This project aims to establish a neuroimaging framework which informs about microscopic brain composition and apply it to study neurodegeneration in a genetic mouse model of Alzheimer’s disease (AD).
AD is the most common cause of dementia, characterized by progressive neurodegenerative changes leading to a gradual cognitive loss and memory impairment. Pathological changes in AD are characterized by the accumulation of proteins to form amyloid plaques and tau-tangles as well as by variations in microscopic brain composition such as cell body density, neurite density, axon and myelin morphology, which can precede macroscopic brain atrophy and clinical symptoms even by decades. Thus, developing imaging biomarkers which can inform about these changes throughout the brain is a crucial step for early diagnosis and a better understanding of the disease.
To achieve this goal, this proposal takes an interdisciplinary approach combining state-of-the-art magnetic resonance imaging (MRI) modalities and novel computational methods, and has the following objectives:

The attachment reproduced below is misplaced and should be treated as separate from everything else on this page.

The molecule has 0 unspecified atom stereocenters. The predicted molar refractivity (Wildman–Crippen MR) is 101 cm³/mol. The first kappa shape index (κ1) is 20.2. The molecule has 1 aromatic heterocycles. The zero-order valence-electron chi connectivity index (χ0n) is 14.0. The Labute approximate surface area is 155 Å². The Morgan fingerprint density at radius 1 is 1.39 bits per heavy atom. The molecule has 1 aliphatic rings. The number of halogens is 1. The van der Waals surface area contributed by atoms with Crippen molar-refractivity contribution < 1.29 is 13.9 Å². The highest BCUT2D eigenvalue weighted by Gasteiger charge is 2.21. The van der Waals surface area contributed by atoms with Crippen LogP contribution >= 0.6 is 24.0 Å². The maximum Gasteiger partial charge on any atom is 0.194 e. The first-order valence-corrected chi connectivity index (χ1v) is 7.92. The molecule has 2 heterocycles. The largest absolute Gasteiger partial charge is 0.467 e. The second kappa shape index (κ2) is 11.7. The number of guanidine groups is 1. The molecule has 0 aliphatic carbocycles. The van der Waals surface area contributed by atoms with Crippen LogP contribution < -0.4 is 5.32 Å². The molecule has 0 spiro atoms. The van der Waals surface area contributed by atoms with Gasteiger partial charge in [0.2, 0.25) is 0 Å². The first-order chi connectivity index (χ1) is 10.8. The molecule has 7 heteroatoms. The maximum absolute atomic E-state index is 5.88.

1. Develop and validate a neuroimaging framework which encompasses advanced diffusion MRI and multi-exponential T2 MRI to map microscopic brain composition (markers of soma size and density, neurite density, axon diameter and myelin fraction). Pre-clinical imaging will be performed both in-vivo and ex-vivo in wild type mice and compared with histological staining
2. Apply this methodology to investigate the changes in microscopic brain composition with the progression of AD in the APP/PS1 transgenic mouse model which develops Aβ-plaques, mimicking the early disease stages.
3. Study the association between neurodegeneration and the development of Aβ-plaques, that will be quantified based on both MR micro-imaging with ultra-high resolution and histological staining.
Accomplishing these objectives will be a stepping stone for Neuroimaging of degenerative disorders, especially AD.
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